I saw them in the 1980s. I would have loved to have seen them in the ’70s but I was a poor son of an auto-mechanic and didn’t get to go to too many concerts. I would have loved to have seen ‘em when Bill Bruford was playing with them. In their art rock glory days! That would have been pretty sweet.

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Jimi Hendrix – ‘Band Of Gypsys’ (1970)

So, as a kid I didn’t have any money to buy records, so my record collection was puny compared to all my friends’. But I joined the RCA Record Club where you get 10 records for a penny – or whatever it was – and then you spend the next five years of your life trying to pay bills when they send you records that you didn’t ask for and all that shit. So one of the records I got, I wanted some Hendrix because actually Kirk Hammett – from Metallica, we went to high school together – he had played me some Jimi Hendrix and I was like, ‘Woah who’s this?’ I’m hearing ‘The Star Spangled Banner’ and thinking it was the greatest thing in the world.

I joined the RCA Record Club and that was the only record that was available – even though I wanted to hear ‘Purple Haze’ that was the only record that was available so I got ‘Band Of Gypsies’. I adore it! Still, to this day, I adore that record. People talk about the Mitch Mitchell era of Jimi but for me, I felt like he was really about to go down some cool roads with Buddy Miles and Billy Cox. I think that record was just a glimpse of what could have been the future of Hendrix.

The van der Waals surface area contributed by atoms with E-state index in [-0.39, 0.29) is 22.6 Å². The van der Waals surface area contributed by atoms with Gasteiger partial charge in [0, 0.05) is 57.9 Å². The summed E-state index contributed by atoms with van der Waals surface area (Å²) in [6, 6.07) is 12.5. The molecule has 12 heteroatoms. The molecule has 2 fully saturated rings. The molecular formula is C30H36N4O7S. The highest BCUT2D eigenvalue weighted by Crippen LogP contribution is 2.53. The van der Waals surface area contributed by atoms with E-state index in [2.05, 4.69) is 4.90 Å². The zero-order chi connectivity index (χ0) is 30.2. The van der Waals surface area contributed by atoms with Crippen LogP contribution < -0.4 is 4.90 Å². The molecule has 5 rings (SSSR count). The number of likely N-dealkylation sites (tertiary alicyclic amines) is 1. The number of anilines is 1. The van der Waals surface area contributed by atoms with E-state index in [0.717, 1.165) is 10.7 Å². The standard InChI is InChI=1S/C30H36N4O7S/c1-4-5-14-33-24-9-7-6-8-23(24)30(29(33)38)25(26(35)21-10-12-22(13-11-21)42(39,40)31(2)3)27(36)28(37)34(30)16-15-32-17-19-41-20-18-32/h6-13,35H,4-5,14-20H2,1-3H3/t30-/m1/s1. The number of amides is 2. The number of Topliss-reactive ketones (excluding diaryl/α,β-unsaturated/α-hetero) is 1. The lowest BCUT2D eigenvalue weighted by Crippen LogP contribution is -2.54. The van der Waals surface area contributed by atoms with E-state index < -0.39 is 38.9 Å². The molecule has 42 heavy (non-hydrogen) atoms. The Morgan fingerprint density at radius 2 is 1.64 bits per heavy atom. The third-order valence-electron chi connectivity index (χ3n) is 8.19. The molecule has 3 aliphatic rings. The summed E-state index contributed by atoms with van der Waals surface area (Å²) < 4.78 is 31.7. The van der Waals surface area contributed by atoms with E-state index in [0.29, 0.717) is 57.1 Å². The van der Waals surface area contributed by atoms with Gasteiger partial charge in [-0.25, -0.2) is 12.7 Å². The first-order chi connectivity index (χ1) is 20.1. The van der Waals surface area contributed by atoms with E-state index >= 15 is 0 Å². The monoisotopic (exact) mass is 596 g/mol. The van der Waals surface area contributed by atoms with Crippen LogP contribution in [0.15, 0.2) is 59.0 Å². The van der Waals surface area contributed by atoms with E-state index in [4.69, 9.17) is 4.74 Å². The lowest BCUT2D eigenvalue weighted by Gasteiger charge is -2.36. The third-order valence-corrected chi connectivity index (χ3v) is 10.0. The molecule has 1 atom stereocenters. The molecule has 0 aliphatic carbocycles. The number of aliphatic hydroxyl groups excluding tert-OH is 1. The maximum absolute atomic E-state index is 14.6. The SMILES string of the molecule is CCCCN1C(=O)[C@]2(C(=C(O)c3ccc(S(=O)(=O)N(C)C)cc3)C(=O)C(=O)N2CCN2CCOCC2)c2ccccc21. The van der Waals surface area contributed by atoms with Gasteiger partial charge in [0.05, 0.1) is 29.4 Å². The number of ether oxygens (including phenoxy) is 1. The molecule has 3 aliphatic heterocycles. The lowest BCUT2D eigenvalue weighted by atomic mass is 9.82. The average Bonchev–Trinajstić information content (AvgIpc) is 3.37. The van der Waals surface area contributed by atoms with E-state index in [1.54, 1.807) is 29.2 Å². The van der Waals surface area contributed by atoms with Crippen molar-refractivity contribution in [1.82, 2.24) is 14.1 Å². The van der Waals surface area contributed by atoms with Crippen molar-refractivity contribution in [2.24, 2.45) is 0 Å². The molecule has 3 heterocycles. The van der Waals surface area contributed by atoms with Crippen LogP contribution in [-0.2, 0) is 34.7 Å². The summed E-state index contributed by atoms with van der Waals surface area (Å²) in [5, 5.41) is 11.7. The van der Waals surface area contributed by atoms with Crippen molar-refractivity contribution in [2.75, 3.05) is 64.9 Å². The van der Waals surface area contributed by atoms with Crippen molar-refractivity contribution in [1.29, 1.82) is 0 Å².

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Pink Floyd – ‘Animals’ (1977)

‘Animals’ was a huge thing for me. A similar thing, when I was a kid I didn’t have any records, but I remember when ‘Animals’ came out I was pretty young, and a buddy of mine, he and his older brother had this record and we were sitting there looking at it, looking at the album cover with the power plant and the pig floating over it. Just the imagery of it was amazing, and then this older brother’s friend was telling me about how he was in London and he took acid and he could visualise the pigs melting across the sky, and it just scared the shit out of me! Just the whole lore of this thing.

I turned my son onto all that stuff, too – he’s a huge Floyd fan. He’s 18 now, but a handful of years ago he got to meet Roger – well, we all got to meet Roger Waters, and to me, he’s the Beethoven of our generation. He’s that guy. It was a pretty amazing thing. My heroes are guys like Kafka, Kubrick, and these visualists. We’re not a singles band. I’m not a singles guy, so I always approach the albums as a film – it’s all scenes from a film. So, for me, I taught my son: I said, ‘OK when you listen to ‘The Wall’ you don’t just listen to one or two songs, you’ve got to set some time aside and listen to it from start to finish.’ It’s like watching Dr. Strangelove – you don’t just watch one or two scenes, you watch the whole thing.

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As told to Robin Murray

Les Claypool’s ‘Foor Foot Shack’, with Duo de Twang, and Primus’ ‘…And The Chocolate Factory’ are out now. Find Les online here